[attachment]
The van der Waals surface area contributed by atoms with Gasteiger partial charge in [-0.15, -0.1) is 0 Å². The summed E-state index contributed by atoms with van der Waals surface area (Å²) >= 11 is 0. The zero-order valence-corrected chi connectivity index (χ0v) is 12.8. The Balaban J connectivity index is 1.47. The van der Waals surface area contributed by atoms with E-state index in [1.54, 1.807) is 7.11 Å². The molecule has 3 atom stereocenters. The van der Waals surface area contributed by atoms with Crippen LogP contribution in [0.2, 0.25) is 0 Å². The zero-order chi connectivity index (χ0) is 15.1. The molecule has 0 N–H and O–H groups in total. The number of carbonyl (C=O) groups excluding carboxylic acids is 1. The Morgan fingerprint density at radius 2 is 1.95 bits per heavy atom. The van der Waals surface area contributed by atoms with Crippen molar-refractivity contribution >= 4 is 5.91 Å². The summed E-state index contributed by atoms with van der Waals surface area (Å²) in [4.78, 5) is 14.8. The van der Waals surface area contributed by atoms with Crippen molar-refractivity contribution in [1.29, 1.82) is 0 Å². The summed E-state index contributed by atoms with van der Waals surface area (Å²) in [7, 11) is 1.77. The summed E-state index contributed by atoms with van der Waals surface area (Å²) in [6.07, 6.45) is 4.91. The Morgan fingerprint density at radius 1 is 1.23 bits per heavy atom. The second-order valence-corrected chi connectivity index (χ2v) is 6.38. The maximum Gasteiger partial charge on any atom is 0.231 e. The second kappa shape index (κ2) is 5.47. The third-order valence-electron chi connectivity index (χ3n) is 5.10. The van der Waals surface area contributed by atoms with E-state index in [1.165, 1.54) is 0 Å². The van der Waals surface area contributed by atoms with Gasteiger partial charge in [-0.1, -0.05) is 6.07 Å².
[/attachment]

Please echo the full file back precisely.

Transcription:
The van der Waals surface area contributed by atoms with Gasteiger partial charge in [-0.15, -0.1) is 0 Å². The summed E-state index contributed by atoms with van der Waals surface area (Å²) >= 11 is 0. The zero-order valence-corrected chi connectivity index (χ0v) is 12.8. The Balaban J connectivity index is 1.47. The van der Waals surface area contributed by atoms with E-state index in [1.54, 1.807) is 7.11 Å². The molecule has 3 atom stereocenters. The van der Waals surface area contributed by atoms with Crippen LogP contribution in [0.2, 0.25) is 0 Å². The zero-order chi connectivity index (χ0) is 15.1. The molecule has 0 N–H and O–H groups in total. The number of carbonyl (C=O) groups excluding carboxylic acids is 1. The Morgan fingerprint density at radius 2 is 1.95 bits per heavy atom. The van der Waals surface area contributed by atoms with Crippen molar-refractivity contribution >= 4 is 5.91 Å². The summed E-state index contributed by atoms with van der Waals surface area (Å²) in [4.78, 5) is 14.8. The van der Waals surface area contributed by atoms with Crippen molar-refractivity contribution in [1.29, 1.82) is 0 Å². The summed E-state index contributed by atoms with van der Waals surface area (Å²) in [7, 11) is 1.77. The summed E-state index contributed by atoms with van der Waals surface area (Å²) in [6.07, 6.45) is 4.91. The Morgan fingerprint density at radius 1 is 1.23 bits per heavy atom. The second-order valence-corrected chi connectivity index (χ2v) is 6.38. The maximum Gasteiger partial charge on any atom is 0.231 e. The second kappa shape index (κ2) is 5.47. The third-order valence-electron chi connectivity index (χ3n) is 5.10. The van der Waals surface area contributed by atoms with E-state index in [1.165, 1.54) is 0 Å². The van der Waals surface area contributed by atoms with Gasteiger partial charge in [-0.1, -0.05) is 6.07 Å².